Letters and Drawings of Bruno Schulz
A once-powerful nation that has been overrun, several times partitioned out of existence, and, during World War II, very nearly erased from the face of the earth altogether—its schools closed, its language forbidden, its culture destroyed, its capital razed, its population systematically murdered—Poland has learned to guard its history jealously, seeking to recover and preserve its past in order to perpetuate the essence of its own fragile being. Not surprisingly, the Romantic strain is especially strong in Polish life, in its arts (Adam Mickiewicz and Frédéric Chopin, for example) as well as its politics (Lech Walesa and Father Jerzy Popieluszko). It takes the form of a noble if often doomed idealism that cannot be separated from the sense of devotion to the past, to a figurative as well as literal remembering. Such devotion, such painstaking reconstruction of the past, helps to explain the intensity and persistence of Jerzy Ficowski’s efforts to track down, edit, and publish the works of Bruno Schulz, yet another of those Polish writers who have largely been overlooked outside Eastern Europe. Hailed in 1933 by Stanisaw Witkiewicz as a truly major Polish writer, Schulz published only two collections of short fiction, Sklepy cynamonowe (1933; The Street of Crocodiles, 1963; also as Cinnamon Shops) and Sanatorium pod klepsydr (1937; The Sanatorium Under the Sign of the Hourglass 1978), before being murdered by a Nazi in 1942 in the streets of Drohobycz, the provincial town in which he had spent his entire life.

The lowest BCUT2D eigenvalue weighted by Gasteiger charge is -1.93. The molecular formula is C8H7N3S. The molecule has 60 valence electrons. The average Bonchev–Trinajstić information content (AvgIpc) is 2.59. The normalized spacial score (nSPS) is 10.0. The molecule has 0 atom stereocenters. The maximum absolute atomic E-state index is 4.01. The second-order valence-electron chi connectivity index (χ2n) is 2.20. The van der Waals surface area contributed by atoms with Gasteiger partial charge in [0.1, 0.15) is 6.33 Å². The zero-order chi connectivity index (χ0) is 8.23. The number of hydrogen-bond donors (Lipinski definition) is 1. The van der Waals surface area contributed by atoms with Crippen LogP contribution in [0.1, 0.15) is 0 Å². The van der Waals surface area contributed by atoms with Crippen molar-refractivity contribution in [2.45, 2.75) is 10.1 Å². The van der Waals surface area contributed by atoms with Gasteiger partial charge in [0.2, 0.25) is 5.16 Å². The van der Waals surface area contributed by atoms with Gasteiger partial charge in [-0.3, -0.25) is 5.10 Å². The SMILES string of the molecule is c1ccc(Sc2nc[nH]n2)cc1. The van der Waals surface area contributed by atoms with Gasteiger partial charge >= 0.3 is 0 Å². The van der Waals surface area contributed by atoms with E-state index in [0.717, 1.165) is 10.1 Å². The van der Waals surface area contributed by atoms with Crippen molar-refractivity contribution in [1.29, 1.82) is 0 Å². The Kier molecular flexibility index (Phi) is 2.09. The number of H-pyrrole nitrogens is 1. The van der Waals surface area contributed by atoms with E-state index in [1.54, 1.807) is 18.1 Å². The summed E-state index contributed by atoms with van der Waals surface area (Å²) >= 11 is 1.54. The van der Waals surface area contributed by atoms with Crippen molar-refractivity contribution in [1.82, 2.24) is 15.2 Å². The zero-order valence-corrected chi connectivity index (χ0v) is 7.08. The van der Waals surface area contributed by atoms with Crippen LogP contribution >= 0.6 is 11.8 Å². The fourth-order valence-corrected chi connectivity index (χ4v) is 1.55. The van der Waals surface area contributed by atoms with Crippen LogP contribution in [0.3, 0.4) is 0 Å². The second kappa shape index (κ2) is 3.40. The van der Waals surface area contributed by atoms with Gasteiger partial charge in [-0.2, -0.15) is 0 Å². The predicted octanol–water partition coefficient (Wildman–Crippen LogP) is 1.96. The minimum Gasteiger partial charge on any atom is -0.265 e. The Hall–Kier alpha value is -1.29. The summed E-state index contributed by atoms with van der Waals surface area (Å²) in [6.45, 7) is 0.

Summarily shot for being outside the Jewish ghetto, he was left in the street until, under cover of darkness, friends removed his body to the Jewish cemetery for burial; after the war, no one could remember which grave was his. His literary remains fared no better, scattered and for the most part destroyed during the Nazi occupation. Letters and Drawings of Bruno Schulz: With Selected Prose is therefore necessarily a slender volume as well as an immense labor of love, an act of deep devotion. Its substance is similarly deep, far deeper than its slender size seems to suggest. Ficowski includes a generous selection of Schulz’s drawings, nearly all Schulz’s surviving letters, a number of his reviews and essays, and, perhaps best of all, three previously untranslated and uncollected prose narratives that are as good as, maybe better than, any of the works in the two published collections and that again make clear that when dealing with Schulz’s imaginative writing, traditional designations such as “short story” prove woefully inadequate. The loss of nearly all Schulz’s letters written before the publication of his first book, Cinnamon Shops, is especially regrettable, for as Schulz himself explains in a later letter, it was into his correspondence that he put all of his early literary energy, having no other outlet. In fact, it was a correspondent, Debora Vogel, who encouraged Schulz to pursue the narrative possibilities of the long literary postscripts he began appending to his letters. Unfortunately, none of his letters to Vogel survives, nor do those he wrote to Witkiewicz, Witold Gombrowicz, Thomas Mann, his patroness Zofia Nakowska, or his fiancée, Józefina Szeliska.